The figure for Isetan Mitsukoshi Holdings is just 2%, the company told the Nikkei Asian Review. The fact that department stores sell mostly high-end brands and these makers tend to have their own online shops makes it difficult for the likes of Isetan to promote its own e-commerce operations, according to the store.

But industry experts argue that even if department stores can increase online sales, e-commerce is not a magic bullet.

"Department stores should ask themselves the question: Can strengthening e-commerce really be a growth strategy?" said Kazahaya at Credit Suisse Securities.

Kazahaya pointed to U.S. department store giant Macy's as an example. Macy's e-commerce business reached 25% of total sales in 2019, but the company announced in February that it would close 125 stores and lay off 2,000 employees.

One of the biggest draws of department stores, Kazahaya argued, is their large selection of high-quality goods. "They have to stick to that strength," he said.

Shin Ikeda, professor at Ritsumeikan University, agrees. "Even if department stores bolster their e-commerce business, they won't be able to rival Amazon," he said.

Areas where department stores can improve, experts say, are efficiency and profitability.

Compared with their U.S. counterparts, Japanese department store operators rely more on rents from tenants. This means the operators themselves do not have to shoulder as much inventory risk, but it also pushes up prices for shoppers.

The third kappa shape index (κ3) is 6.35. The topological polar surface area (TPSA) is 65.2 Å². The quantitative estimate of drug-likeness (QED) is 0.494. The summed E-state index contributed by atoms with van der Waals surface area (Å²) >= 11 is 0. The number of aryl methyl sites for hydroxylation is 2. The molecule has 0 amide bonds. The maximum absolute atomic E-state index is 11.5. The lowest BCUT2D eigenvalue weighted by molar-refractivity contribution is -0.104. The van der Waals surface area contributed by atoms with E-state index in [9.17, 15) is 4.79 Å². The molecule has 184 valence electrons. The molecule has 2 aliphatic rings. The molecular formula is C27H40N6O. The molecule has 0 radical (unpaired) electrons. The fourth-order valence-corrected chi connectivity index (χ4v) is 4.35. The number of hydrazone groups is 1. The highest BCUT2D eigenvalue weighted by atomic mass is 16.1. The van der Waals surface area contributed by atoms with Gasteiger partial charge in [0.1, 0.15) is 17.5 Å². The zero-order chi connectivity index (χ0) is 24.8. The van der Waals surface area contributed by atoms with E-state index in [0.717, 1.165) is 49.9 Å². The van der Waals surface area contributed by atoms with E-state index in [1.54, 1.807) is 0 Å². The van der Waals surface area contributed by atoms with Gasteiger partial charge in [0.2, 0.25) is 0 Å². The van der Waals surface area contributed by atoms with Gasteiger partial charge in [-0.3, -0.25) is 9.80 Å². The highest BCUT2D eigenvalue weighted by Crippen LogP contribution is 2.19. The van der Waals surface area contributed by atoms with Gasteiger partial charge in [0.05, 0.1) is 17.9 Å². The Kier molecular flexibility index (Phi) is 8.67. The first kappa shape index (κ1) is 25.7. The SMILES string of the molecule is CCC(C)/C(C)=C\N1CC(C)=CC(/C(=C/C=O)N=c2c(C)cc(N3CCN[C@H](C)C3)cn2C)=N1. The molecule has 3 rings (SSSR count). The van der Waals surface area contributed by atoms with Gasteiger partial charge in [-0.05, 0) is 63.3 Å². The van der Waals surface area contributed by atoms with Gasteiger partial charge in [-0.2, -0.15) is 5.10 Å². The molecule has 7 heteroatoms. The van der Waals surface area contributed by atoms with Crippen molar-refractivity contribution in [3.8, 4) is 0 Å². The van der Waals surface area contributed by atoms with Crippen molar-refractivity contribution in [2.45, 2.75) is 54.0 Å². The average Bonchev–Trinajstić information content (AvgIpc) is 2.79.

"If you look at the total cost of both the tenant and the department store in the whole entire business combined entities, it's very labor inefficient," said Mike Allen, an analyst at Jefferies Japan, adding that this inefficiency leads to higher prices that can turn away customers.

Changing the traditional composition of the sales floor is another major challenge. Japanese department stores have largely relied on apparel sales, which have declined by more than 1 trillion yen over the past decade, according to the Japan Department Stores Association.

One option, according to Allen, is for department stores to rent out more space to large specialty stores like furniture chain Nitori or Fast Retailing. In a surprising move in February, electronics retailer Bic Camera opened a store in Nihombashi Mitsukoshi, one of Tokyo's most upscale department stores.

Despite the coronavirus headwinds, Allen does not think Amazon and other e-commerce players can ever fully take the place of brick-and-mortar department stores.

"Department stores can't really be replaced," Allen said. "The problem is how much do people need them and how efficient can they be."